Research indicates that it relieves symptoms of premenstrual syndrome and low levels are related to anxiety, depression, and mood swings. It also supports the production of niacin.
Where to get it:
Animal-based sources: beef, cheese, eggs, lamb, pork, poultry, salmon, shrimp, tuna
Plant-based sources: almonds, beans, cashews, chia seeds, lentils, oats, pistachios, pumpkin seeds, soybeans, spirulina, tofu, wheat germ
The final essential acid is valine. This is the third of the three BCAAs that are used by the body for growth and repair of muscles. It has also been shown to regulate blood sugar by transporting glucose to muscles- which maintains energy levels and reduces fatigue.
It has also been shown to maintain mental and physical stamina, as well as support emotional calm. In addition to the other two BCAAs, it has been proven to be helpful in the treatment of liver disease.
Where to get it:
Animal-based sources: beef, cheese, collagen, eggs, gelatin, lamb, milk, pork, poultry, salmon, tuna, yogurt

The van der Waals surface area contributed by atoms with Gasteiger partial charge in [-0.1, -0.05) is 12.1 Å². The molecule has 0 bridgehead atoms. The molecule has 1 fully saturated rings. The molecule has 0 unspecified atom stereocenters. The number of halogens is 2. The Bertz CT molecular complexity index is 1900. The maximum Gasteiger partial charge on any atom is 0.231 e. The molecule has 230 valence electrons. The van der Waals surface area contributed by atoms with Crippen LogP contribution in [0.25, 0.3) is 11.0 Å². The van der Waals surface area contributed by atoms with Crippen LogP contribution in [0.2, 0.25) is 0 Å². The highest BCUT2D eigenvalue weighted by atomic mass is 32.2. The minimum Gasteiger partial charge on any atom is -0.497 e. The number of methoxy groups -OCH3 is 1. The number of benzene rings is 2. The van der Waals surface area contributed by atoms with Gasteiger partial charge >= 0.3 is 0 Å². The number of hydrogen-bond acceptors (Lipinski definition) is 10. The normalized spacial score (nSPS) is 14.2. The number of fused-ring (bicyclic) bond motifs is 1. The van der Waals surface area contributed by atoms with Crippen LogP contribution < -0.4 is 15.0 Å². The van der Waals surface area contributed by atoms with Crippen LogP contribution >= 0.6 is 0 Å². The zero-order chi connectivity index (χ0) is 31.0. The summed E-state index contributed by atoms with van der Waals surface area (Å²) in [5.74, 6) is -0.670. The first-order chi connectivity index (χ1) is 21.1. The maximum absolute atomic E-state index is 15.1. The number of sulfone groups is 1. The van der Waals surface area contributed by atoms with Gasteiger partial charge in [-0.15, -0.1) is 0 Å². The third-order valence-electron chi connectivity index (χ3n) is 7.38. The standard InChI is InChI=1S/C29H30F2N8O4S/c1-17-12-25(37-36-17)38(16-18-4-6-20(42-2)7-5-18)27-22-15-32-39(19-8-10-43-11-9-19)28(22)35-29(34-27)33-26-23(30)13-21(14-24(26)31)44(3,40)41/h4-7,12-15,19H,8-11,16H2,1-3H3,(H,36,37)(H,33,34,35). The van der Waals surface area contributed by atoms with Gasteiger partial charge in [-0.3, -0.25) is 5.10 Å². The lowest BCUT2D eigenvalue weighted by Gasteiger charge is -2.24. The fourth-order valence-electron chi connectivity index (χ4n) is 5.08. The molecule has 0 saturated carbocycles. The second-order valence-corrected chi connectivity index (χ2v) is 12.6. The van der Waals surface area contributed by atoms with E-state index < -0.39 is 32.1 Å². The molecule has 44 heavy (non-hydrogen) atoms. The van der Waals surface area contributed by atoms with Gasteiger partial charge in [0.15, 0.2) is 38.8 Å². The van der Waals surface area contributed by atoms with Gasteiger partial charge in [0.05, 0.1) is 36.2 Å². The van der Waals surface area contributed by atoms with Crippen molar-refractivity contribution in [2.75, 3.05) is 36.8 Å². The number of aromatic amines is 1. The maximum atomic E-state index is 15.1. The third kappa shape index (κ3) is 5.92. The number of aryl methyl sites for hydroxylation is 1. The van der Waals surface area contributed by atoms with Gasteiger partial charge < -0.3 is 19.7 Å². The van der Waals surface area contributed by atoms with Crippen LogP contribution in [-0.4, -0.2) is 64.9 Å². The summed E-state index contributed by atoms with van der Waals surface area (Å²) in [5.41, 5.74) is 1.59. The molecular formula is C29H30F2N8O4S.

Plant-based sources: beans, broccoli (cooked), brown rice, cashews, lentils, mushrooms, oats, pistachios, pumpkin seeds, quinoa, soybeans, spirulina, sunflower seeds, wheat germ, wild rice
Is it necessary to supplement with essential amino acids?
While this is a great question, the more appropriate one would be this: does your diet include enough protein?
If the answer is no, you’re likely not getting enough of the 9 essential amino acids. If this is the case, add more protein from the animal and plant sources listed above. If you’re vegan or vegetarian, or you’re not sure you’re getting the protein you need, supplementation with a high quality protein powder may be necessary. You can add this to your baked goods, smoothies, oatmeal, and more.
That being said, it is possible to get all 9 essential amino acids through your diet regardless of whether your diet is animal-based or plant-based. Supplementation is not always necessary.
What about BCAAs?
If you’re into fitness, you’ve likely heard someone mention BCAAs at some point. This is three of the essential amino acids that seem to play a substantial role in muscle maintenance and research indicates that together they activate certain enzymes that facilitate the growth of muscle. The term “branched-chain” refers to their structure.
However, BCAAs do also have other purposes, including fighting fatigue as well as interfering with the transportation of relaxation amino acids such as tryptophan. This keeps you from getting too sleepy.
The good news is that unless your medical provider suggests it, you really don’t need to take a BCAA supplement, as long as you are eating well. BCAAs are naturally found in the animal- and plant-based sources listed above for each one (isoleucine, leucine, and valine).